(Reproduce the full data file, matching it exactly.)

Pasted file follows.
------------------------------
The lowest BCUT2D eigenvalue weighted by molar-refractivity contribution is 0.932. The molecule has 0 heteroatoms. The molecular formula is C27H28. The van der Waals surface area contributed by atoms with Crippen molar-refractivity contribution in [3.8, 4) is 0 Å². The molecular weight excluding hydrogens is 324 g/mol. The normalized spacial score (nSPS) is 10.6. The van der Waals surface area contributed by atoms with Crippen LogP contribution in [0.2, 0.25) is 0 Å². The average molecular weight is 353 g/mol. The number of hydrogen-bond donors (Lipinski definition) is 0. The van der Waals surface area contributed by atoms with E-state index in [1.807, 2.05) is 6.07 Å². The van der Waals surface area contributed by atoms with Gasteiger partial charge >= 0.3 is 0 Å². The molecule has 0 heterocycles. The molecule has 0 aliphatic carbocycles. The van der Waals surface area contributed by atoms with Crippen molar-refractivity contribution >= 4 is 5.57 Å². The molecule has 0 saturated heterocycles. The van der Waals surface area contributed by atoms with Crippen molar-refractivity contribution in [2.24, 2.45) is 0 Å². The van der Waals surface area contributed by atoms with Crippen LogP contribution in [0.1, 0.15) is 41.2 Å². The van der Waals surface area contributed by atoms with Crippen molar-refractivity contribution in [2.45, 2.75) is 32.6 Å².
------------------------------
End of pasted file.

The lowest BCUT2D eigenvalue weighted by molar-refractivity contribution is 0.932. The molecule has 0 heteroatoms. The molecular formula is C27H28. The van der Waals surface area contributed by atoms with Crippen molar-refractivity contribution in [3.8, 4) is 0 Å². The molecular weight excluding hydrogens is 324 g/mol. The normalized spacial score (nSPS) is 10.6. The van der Waals surface area contributed by atoms with Crippen LogP contribution in [0.2, 0.25) is 0 Å². The average molecular weight is 353 g/mol. The number of hydrogen-bond donors (Lipinski definition) is 0. The van der Waals surface area contributed by atoms with E-state index in [1.807, 2.05) is 6.07 Å². The van der Waals surface area contributed by atoms with Gasteiger partial charge >= 0.3 is 0 Å². The molecule has 0 heterocycles. The molecule has 0 aliphatic carbocycles. The van der Waals surface area contributed by atoms with Crippen molar-refractivity contribution >= 4 is 5.57 Å². The molecule has 0 saturated heterocycles. The van der Waals surface area contributed by atoms with Crippen molar-refractivity contribution in [2.24, 2.45) is 0 Å². The van der Waals surface area contributed by atoms with Crippen LogP contribution in [0.1, 0.15) is 41.2 Å². The van der Waals surface area contributed by atoms with Crippen molar-refractivity contribution in [2.45, 2.75) is 32.6 Å².